Former Texas Rep. Ron Paul has been attracting negative attention all day for a tweet he sent Monday morning regarding the death of former Navy SEAL sniper Chris Kyle at the hands of an Iraq War veteran. But get used to off-the-cuff Twitter activity from the former presidential candidate: Paul, 77, is now running his own Twitter feed, a spokesperson says.
"He runs it," said Campaign for Liberty communications director Megan Stiles, who is handling Paul's press requests since he retired. She clarified that Paul started handling his own tweets "since he left office."
"Chris Kyle's death seems to confirm that 'he who lives by the sword dies by the sword.' Treating PTSD at a firing range doesn't make sense," Paul tweeted on Monday. Kyle was shot and killed by Eddie Ray Routh, a veteran of the Iraq War who had post-traumatic stress disorder, at a shooting range in Texas.
The tweet outraged people on Twitter, particularly conservatives. Commentary editor John Podhoretz called it "appalling"; "you really are vile," tweeted Republican strategist Rick Wilson.
Paul's tweet seemed to prompt the return of the Ron Paul Newsletters Twitter feed, which was active during his presidential campaign and tweets quotes from the controversial newsletters published under his name in past decades that frequently included racist or homophobic passages (Paul and his aides have maintained that he wasn't the author of the newsletters). It had been lying dormant since March.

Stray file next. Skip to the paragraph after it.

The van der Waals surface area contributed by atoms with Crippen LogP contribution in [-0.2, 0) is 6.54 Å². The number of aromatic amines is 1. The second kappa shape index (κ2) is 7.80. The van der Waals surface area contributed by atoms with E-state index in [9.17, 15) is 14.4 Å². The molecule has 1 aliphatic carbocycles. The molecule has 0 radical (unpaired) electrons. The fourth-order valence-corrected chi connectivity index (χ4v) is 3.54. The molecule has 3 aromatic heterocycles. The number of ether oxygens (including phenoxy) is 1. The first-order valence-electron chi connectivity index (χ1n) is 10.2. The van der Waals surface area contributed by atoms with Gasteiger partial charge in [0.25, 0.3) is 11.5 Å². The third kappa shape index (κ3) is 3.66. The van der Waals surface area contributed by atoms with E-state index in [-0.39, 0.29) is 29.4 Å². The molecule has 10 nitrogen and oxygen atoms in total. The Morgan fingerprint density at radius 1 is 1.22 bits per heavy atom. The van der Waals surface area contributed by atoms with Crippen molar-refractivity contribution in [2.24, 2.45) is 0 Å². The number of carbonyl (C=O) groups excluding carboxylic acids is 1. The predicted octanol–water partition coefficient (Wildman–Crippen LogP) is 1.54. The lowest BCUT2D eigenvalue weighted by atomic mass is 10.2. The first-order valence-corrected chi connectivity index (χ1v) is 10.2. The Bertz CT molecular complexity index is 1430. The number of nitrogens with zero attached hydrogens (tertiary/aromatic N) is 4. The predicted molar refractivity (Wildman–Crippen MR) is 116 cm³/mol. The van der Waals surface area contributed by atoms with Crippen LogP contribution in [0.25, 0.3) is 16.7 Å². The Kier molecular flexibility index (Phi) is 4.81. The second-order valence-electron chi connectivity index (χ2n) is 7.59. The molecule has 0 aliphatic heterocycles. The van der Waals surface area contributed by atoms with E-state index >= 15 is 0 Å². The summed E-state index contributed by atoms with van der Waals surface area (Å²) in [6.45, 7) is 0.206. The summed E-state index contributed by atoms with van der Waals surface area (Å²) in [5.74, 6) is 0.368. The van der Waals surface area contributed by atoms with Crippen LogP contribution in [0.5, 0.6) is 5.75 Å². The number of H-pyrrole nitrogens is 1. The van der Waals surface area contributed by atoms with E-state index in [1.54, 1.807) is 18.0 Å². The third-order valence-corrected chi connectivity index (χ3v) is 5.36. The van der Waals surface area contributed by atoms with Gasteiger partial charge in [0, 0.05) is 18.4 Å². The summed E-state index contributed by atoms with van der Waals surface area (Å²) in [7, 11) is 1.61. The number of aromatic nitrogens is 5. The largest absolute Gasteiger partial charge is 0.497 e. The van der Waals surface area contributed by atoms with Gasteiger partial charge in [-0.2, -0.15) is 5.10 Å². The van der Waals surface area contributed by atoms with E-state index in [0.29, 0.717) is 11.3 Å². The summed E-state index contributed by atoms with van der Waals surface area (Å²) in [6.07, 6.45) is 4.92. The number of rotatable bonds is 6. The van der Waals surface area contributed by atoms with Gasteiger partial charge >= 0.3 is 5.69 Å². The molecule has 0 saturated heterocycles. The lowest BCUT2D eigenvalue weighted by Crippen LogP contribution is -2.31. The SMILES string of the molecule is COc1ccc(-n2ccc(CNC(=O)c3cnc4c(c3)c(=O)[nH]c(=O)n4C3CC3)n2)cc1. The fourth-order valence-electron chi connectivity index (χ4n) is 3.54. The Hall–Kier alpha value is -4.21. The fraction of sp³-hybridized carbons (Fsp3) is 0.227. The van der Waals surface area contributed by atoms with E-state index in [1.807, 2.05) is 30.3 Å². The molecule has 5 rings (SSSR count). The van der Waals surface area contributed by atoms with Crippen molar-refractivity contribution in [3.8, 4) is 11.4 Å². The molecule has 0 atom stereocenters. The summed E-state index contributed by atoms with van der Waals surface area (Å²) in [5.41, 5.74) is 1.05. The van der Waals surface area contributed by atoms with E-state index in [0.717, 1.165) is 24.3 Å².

UPDATE: Paul posted this statement on his Facebook page on Monday evening:
As a veteran, I certainly recognize that this weekend's violence and killing of Chris Kyle were a tragic and sad event. My condolences and prayers go out to Mr. Kyle's family. Unconstitutional and unnecessary wars have endless unintended consequences. A policy of non-violence, as Christ preached, would have prevented this and similar tragedies. -REP
Rosie Gray is a reporter for BuzzFeed News and is based in Washington, D.C. Gray reports on politics and foreign policy.
Contact Rosie Gray at email@example.com.
Got a confidential tip? Submit it here.